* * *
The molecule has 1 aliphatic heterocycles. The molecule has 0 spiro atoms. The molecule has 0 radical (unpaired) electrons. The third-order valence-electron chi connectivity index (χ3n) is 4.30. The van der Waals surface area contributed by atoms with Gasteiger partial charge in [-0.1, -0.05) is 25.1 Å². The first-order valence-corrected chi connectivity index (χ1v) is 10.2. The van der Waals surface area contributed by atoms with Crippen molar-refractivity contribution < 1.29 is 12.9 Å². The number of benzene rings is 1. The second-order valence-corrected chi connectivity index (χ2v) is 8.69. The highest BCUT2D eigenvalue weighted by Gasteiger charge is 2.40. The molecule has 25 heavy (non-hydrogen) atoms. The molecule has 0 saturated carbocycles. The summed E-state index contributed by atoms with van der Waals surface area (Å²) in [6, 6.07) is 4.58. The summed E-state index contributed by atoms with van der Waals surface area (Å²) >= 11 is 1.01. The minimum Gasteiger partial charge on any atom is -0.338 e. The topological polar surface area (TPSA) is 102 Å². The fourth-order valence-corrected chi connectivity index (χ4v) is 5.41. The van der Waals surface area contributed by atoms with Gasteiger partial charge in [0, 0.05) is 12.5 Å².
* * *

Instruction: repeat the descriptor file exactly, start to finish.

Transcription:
The molecule has 1 aliphatic heterocycles. The molecule has 0 spiro atoms. The molecule has 0 radical (unpaired) electrons. The third-order valence-electron chi connectivity index (χ3n) is 4.30. The van der Waals surface area contributed by atoms with Gasteiger partial charge in [-0.1, -0.05) is 25.1 Å². The first-order valence-corrected chi connectivity index (χ1v) is 10.2. The van der Waals surface area contributed by atoms with Crippen molar-refractivity contribution < 1.29 is 12.9 Å². The number of benzene rings is 1. The second-order valence-corrected chi connectivity index (χ2v) is 8.69. The highest BCUT2D eigenvalue weighted by Gasteiger charge is 2.40. The molecule has 25 heavy (non-hydrogen) atoms. The molecule has 0 saturated carbocycles. The summed E-state index contributed by atoms with van der Waals surface area (Å²) in [6, 6.07) is 4.58. The summed E-state index contributed by atoms with van der Waals surface area (Å²) >= 11 is 1.01. The minimum Gasteiger partial charge on any atom is -0.338 e. The topological polar surface area (TPSA) is 102 Å². The fourth-order valence-corrected chi connectivity index (χ4v) is 5.41. The van der Waals surface area contributed by atoms with Gasteiger partial charge in [0, 0.05) is 12.5 Å².